"I had no idea Rep. Weiner was such a reader of fiction," she said. "He's a huge fiction reader because that's all of his numbers."
Weiner quickly shot back, seemingly making reference to Bachmann's propensity to make misstatements.
"Bachmann, I don't think you want to go there. I don't think you want to go there Bachmann," Weiner said, grinning. "And by the way, for her to make fun of me not knowing fact from fiction is a bit ironic to say the least."
The congresswoman's latest gaffe came in New Hampshire over the weekend, when she implied incorrectly that the state had provided the stage for the first battles of the Revolutionary War.

The way I read this, Rep. Bachman equates “fiction reading” with “telling the truth” (which is very often what literary fiction does), and yet she equates factual “truth” with “lies,” because the truth hurts her political story, which is very often fictional. This is what the well-read, fact-filled Rep. Anthony Weiner meant by “ironic.”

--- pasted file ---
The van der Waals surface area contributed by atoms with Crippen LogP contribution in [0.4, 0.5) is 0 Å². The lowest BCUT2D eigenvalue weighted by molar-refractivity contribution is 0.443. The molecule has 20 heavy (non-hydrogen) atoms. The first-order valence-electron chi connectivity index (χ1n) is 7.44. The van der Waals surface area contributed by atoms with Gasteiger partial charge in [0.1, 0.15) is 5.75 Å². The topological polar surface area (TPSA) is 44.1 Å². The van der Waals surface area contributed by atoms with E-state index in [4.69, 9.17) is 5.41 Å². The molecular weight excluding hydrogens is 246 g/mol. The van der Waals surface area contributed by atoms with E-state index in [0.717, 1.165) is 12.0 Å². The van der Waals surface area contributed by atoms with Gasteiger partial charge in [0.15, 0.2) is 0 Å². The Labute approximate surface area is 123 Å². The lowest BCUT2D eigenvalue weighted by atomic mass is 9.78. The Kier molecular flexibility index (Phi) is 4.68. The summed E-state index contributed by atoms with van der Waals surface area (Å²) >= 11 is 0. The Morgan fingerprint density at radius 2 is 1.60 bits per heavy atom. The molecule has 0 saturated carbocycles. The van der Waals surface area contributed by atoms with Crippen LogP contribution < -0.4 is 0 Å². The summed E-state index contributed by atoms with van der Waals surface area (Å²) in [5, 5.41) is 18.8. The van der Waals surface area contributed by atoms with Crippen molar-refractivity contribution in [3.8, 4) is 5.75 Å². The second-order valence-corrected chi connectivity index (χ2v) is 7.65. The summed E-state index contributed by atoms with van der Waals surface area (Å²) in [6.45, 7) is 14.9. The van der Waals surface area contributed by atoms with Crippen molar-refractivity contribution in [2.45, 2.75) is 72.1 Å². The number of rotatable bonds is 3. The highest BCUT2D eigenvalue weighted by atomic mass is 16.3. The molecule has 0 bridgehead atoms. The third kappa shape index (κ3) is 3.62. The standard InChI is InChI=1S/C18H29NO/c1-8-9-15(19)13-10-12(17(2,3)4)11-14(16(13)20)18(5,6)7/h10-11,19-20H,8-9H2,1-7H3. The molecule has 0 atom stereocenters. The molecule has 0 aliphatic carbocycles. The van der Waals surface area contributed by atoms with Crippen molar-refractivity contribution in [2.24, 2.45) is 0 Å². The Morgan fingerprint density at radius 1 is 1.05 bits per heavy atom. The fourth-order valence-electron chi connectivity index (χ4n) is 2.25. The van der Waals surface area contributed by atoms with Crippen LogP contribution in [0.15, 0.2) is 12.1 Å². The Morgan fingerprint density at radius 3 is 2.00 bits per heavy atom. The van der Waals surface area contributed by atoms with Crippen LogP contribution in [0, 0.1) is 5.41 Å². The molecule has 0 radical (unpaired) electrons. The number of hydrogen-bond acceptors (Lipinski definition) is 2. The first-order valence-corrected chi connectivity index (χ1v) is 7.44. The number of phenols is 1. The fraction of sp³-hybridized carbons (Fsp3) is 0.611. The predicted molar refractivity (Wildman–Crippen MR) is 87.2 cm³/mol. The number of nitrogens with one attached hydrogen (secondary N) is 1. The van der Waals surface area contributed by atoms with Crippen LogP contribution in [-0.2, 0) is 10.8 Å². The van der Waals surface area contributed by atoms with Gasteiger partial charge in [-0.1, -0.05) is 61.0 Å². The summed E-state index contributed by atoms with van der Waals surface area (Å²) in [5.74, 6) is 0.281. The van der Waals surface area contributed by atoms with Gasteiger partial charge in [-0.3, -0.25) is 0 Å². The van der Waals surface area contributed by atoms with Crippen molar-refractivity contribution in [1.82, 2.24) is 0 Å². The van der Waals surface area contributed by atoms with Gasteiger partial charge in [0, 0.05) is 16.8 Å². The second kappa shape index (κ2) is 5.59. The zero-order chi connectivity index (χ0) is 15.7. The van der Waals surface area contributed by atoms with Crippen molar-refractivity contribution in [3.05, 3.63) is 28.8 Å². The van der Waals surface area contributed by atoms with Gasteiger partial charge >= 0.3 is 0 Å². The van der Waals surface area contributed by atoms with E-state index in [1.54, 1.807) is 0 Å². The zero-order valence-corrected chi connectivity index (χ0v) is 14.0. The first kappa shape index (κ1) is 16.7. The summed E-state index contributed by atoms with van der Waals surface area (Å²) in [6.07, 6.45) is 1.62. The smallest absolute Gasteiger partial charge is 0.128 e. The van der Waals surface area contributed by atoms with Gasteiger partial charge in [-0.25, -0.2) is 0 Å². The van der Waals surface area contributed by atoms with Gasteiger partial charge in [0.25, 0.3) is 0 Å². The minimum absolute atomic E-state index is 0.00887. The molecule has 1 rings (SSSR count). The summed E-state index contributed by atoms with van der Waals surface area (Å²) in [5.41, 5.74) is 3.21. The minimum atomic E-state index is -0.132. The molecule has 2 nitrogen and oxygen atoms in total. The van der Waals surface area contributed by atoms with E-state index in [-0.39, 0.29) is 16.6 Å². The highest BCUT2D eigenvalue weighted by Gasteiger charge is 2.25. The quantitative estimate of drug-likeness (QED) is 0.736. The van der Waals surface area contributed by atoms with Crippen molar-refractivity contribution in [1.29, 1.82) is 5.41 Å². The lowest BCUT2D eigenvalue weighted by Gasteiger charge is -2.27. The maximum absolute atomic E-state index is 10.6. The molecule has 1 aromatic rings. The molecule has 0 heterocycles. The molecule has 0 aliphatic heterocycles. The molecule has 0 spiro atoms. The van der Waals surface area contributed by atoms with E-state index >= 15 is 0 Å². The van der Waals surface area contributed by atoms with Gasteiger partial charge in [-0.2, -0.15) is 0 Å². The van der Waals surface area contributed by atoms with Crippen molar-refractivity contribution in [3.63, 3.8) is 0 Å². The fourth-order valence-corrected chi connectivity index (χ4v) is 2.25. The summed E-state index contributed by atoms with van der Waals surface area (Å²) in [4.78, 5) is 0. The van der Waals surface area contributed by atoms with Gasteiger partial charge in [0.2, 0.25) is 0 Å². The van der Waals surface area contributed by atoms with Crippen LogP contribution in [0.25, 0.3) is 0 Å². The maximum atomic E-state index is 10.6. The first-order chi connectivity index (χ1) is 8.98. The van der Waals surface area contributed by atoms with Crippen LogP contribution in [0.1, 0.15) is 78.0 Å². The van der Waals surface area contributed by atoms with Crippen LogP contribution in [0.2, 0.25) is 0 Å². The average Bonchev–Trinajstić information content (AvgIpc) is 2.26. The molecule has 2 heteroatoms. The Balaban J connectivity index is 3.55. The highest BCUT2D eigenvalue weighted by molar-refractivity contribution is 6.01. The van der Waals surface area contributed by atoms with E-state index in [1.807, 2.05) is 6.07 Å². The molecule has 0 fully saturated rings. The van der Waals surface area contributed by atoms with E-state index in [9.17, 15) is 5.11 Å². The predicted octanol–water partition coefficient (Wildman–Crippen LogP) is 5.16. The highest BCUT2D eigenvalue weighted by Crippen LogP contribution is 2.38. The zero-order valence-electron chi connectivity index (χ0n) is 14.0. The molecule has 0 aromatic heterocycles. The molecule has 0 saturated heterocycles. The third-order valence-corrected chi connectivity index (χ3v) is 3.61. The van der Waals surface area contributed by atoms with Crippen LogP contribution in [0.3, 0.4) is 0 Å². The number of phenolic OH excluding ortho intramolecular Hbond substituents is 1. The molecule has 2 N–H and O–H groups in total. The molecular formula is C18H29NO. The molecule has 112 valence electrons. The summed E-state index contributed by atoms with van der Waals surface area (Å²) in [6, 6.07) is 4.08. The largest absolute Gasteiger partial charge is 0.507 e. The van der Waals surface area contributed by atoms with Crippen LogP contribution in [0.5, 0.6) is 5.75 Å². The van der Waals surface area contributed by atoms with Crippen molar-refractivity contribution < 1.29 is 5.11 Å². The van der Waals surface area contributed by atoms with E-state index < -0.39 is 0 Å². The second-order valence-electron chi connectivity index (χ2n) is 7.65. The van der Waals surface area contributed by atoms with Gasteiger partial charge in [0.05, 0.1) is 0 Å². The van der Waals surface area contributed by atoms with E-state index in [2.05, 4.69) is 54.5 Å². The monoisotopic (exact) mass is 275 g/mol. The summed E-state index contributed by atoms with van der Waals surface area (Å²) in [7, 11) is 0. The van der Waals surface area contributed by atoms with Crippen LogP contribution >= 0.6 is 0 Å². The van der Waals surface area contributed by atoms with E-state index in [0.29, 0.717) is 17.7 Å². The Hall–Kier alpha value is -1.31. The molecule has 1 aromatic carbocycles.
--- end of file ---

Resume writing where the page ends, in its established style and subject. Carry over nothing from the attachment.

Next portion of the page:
And now to poetry: Poetry is probably the most important reading of all, but it’s hardest of all, too. It’s hard because poetry needs to be read aloud, it needs time, and (unless you really just have a brain for it) very often it needs a guide. One good poetry teacher, such as Miss Covington at Rippon Middle School in seventh grade, can open the door. Hearing poet Nikki Giovanni read her work aloud, and having her read directly into your eyes, can kick the door wide open and make all poetry accessible. Try though I might, I did not really understand what poetry could do until I was 23 years old, and Ms. Giovanni gave that to me.

            In an earlier post I advocated for the gathering place: Spoken word, singing, live bands, plays, musicals—getting together to experience live performance is important in order to build and nurture the collective US. Reading fiction is ideal for quiet, personal reflection. Poetry is even better.